CAIRO: The recent decision to ban female staff from wearing the full face veil aims to put an end to student complaints of “poor communication” in class, the head of Egypt’s Cairo University said on Friday.

Although the head-to-toe covering known locally as the niqab is “not a phenomenon” among his teachers, Gaber Nassar said.

Islamic clerics and students have denounced the move as discriminatory, but Nassar said he has the backing of the Grand Mufti, Egypt’s top religious authority. The niqab, Nassar said, is especially problematic in language courses, where the cloth barrier of the veil hinders student-teacher communications — producing low grades and graduates incapable of enunciation. The vast majority of Egyptian Muslim women wear a form of veil that covers the hair but leaves the face uncovered.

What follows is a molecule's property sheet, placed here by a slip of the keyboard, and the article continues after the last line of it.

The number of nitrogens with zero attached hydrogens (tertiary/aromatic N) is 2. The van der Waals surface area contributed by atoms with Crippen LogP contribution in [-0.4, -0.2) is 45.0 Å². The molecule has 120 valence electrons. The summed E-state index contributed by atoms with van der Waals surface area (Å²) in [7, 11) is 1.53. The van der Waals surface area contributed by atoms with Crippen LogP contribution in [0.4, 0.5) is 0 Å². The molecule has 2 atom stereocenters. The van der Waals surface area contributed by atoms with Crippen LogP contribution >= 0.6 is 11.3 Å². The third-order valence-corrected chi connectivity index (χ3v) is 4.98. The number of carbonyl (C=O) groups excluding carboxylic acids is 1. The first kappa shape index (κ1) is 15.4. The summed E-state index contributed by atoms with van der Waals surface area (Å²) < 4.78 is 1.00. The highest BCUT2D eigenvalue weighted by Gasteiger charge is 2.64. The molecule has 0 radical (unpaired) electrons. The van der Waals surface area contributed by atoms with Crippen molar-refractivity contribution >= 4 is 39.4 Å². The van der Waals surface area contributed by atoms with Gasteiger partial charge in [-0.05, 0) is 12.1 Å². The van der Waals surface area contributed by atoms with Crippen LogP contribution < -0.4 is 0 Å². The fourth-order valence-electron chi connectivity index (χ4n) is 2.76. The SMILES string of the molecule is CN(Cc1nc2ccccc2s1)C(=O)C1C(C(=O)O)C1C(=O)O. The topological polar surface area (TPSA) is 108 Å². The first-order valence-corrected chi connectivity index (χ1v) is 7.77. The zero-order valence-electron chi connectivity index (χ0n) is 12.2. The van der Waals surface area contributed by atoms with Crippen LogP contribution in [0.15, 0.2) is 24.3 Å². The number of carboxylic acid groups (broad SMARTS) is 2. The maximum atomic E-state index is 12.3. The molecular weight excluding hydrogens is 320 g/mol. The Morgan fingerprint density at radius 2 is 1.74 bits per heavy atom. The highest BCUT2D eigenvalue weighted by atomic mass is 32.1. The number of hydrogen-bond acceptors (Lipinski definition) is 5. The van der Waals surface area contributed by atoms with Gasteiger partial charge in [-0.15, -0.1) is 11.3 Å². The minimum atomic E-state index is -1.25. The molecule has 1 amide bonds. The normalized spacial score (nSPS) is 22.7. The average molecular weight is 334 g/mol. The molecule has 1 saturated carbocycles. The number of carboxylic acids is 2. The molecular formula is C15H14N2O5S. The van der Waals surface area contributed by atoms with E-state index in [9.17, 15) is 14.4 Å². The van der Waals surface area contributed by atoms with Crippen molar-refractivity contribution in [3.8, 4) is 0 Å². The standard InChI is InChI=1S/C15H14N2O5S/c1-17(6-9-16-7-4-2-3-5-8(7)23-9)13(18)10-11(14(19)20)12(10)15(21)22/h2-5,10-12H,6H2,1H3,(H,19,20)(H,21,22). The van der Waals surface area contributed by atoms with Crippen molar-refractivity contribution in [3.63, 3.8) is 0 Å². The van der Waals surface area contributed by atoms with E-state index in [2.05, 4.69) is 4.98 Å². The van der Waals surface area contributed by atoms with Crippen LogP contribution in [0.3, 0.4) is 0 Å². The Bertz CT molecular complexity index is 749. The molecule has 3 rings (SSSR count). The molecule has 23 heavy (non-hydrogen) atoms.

However, the number of women wearing the full niqab has increased dramatically in the past 10-20 years.

In 2009, Cairo University had banned both students and staff from wearing the niqab on campus or in the university’s dorms. The ban was later overturned by a Cairo court following a lawsuit filed by a professor.

“That was unconstitutional because it said all of the university, we are saying now only the lecture halls,” Nassar said, daring anyone to challenge his decree in court. “We are not banning the niqab, we are just regulating it.”

Published in Dawn October 3rd, 2015

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